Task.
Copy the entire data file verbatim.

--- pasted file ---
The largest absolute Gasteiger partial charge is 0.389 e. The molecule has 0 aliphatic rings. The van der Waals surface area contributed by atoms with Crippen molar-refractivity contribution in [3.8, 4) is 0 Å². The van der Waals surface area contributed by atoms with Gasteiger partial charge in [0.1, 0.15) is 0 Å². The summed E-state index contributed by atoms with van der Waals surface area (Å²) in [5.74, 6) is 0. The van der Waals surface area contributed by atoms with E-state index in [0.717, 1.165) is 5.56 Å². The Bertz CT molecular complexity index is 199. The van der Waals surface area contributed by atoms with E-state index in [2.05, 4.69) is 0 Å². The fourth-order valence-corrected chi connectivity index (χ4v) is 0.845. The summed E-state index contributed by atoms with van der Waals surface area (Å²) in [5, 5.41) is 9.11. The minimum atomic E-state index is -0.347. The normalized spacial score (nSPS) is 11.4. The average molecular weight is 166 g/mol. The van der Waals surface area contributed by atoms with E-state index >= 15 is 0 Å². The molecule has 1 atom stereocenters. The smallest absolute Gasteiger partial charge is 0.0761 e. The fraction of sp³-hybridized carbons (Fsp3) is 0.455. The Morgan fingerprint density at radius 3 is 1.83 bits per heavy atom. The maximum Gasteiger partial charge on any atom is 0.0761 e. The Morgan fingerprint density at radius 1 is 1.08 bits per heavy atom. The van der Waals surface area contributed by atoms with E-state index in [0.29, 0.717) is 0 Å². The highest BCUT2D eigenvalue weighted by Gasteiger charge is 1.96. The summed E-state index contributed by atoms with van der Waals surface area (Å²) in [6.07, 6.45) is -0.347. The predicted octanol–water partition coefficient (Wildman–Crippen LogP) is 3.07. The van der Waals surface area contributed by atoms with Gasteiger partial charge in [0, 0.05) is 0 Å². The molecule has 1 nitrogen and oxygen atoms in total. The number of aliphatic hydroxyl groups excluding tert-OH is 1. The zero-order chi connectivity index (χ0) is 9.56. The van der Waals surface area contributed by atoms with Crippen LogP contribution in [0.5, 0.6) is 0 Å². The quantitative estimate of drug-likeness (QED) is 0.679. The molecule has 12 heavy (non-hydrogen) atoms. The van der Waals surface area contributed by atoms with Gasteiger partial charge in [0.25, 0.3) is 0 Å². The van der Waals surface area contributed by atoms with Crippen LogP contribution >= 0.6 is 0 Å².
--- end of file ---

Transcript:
The largest absolute Gasteiger partial charge is 0.389 e. The molecule has 0 aliphatic rings. The van der Waals surface area contributed by atoms with Crippen molar-refractivity contribution in [3.8, 4) is 0 Å². The van der Waals surface area contributed by atoms with Gasteiger partial charge in [0.1, 0.15) is 0 Å². The summed E-state index contributed by atoms with van der Waals surface area (Å²) in [5.74, 6) is 0. The van der Waals surface area contributed by atoms with E-state index in [0.717, 1.165) is 5.56 Å². The Bertz CT molecular complexity index is 199. The van der Waals surface area contributed by atoms with E-state index in [2.05, 4.69) is 0 Å². The fourth-order valence-corrected chi connectivity index (χ4v) is 0.845. The summed E-state index contributed by atoms with van der Waals surface area (Å²) in [5, 5.41) is 9.11. The minimum atomic E-state index is -0.347. The normalized spacial score (nSPS) is 11.4. The average molecular weight is 166 g/mol. The van der Waals surface area contributed by atoms with E-state index >= 15 is 0 Å². The molecule has 1 atom stereocenters. The smallest absolute Gasteiger partial charge is 0.0761 e. The fraction of sp³-hybridized carbons (Fsp3) is 0.455. The Morgan fingerprint density at radius 3 is 1.83 bits per heavy atom. The maximum Gasteiger partial charge on any atom is 0.0761 e. The Morgan fingerprint density at radius 1 is 1.08 bits per heavy atom. The van der Waals surface area contributed by atoms with E-state index in [0.29, 0.717) is 0 Å². The highest BCUT2D eigenvalue weighted by Gasteiger charge is 1.96. The summed E-state index contributed by atoms with van der Waals surface area (Å²) in [6.07, 6.45) is -0.347. The predicted octanol–water partition coefficient (Wildman–Crippen LogP) is 3.07. The van der Waals surface area contributed by atoms with Gasteiger partial charge in [0, 0.05) is 0 Å². The molecule has 1 nitrogen and oxygen atoms in total. The number of aliphatic hydroxyl groups excluding tert-OH is 1. The zero-order chi connectivity index (χ0) is 9.56. The van der Waals surface area contributed by atoms with Crippen LogP contribution in [0.5, 0.6) is 0 Å². The quantitative estimate of drug-likeness (QED) is 0.679. The molecule has 12 heavy (non-hydrogen) atoms. The van der Waals surface area contributed by atoms with Gasteiger partial charge in [0.25, 0.3) is 0 Å². The van der Waals surface area contributed by atoms with Crippen LogP contribution >= 0.6 is 0 Å².